COUSINS are not as simple as they seem. The very fact of being a cousin, or having a cousin, is complicated. The laissez-faire of cousinship is both eluding and deluding — cousins will be cousins, even if you did not choose them. They can borrow money from you, visit you without being asked, tell people they belong to your family, contest your will, even fall in love with you — and a cousin once removed is twice as likely to. Never completely trust a cousin — never depend on his not doing any of these things. Never take him for granted. The ‘cousinly kiss’ may or may not mean what it seems. And cousins always do kiss — it’s part of being cousins.
(Not that cousins need necessarily prove perilous. Once in a blue moon they invite you to Europe, or leave you money, but that almost always takes an aunt or an uncle.)
Of course, one is not supposed to marry one; but then, occasionally, one does. Oftener one does n’t; oftenest one has a surreptitious affaire, calmly conscious of an innocent-minded and unsuspecting family, absorbed in their solitaire and knitting and novels, in the background. The mantle of cousinship may cover a multitude of indiscretions, even in the best regulated families.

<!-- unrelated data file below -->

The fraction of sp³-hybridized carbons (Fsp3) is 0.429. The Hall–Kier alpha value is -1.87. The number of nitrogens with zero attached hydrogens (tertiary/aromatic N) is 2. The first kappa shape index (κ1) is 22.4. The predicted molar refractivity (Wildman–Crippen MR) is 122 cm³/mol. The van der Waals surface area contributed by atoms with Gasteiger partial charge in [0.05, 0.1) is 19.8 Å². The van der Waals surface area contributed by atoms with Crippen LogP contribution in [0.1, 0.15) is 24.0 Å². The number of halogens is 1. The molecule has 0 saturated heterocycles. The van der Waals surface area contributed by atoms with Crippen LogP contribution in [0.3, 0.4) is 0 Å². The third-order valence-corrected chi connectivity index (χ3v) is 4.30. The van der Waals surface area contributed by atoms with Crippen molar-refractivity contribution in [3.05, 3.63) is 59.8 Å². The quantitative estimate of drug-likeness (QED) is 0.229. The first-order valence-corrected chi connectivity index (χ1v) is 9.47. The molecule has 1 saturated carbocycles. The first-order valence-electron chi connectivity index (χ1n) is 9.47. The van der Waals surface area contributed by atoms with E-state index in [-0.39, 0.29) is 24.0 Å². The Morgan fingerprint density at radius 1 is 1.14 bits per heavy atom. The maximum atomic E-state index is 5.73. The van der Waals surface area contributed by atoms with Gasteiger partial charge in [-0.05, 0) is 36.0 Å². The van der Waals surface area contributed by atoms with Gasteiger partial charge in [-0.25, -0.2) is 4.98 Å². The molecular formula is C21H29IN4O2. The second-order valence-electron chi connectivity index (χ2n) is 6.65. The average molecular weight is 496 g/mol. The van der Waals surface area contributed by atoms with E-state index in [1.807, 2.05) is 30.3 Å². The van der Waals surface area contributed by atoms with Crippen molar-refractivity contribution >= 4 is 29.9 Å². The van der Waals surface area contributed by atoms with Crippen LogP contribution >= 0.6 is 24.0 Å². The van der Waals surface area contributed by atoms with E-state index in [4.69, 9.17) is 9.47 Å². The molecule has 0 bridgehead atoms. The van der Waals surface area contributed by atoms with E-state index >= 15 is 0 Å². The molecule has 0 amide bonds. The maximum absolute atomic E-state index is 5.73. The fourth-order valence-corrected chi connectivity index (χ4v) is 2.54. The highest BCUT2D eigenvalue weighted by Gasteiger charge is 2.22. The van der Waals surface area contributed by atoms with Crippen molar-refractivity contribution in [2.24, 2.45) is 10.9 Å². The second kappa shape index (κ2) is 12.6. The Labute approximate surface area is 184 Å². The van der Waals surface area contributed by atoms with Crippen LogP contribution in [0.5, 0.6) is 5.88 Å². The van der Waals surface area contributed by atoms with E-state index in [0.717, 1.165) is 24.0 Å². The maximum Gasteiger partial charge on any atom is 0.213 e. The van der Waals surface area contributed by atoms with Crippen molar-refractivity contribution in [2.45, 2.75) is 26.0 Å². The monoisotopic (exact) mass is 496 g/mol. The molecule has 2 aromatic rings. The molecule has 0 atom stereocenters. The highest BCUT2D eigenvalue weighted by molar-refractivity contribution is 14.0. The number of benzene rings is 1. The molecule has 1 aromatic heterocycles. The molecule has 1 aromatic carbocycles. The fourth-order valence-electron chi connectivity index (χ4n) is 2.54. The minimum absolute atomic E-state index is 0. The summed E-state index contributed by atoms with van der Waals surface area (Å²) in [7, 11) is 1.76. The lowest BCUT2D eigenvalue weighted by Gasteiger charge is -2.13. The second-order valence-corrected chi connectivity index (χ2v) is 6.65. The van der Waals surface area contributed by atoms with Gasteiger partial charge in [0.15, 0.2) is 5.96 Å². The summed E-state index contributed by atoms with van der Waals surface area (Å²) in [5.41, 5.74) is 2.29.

‘Who is with Lucy out in the Gloucester hammock so late?’
‘Oh, it’s only Tom!’ And Father shuffles the cards, and Mother finishes the chapter, and Auntie knits and knits.
Meanwhile the Gloucester hammock is swayed by emotions little akin to those supposed to exist in the bosom of a family, and the dear old familiar harmless-looking cousinly kiss leaves Lucy wondering where is which and who is what. As we said at the beginning, cousins are not as simple as they seem. It’s safer not to trust even first cousins. Perhaps it is just as well not to trust one’s self as a first cousin — relatively speaking!
How sad are the lessons ’t would give;
’T would keep you from loving for many a day,
And from cousins as long as you live!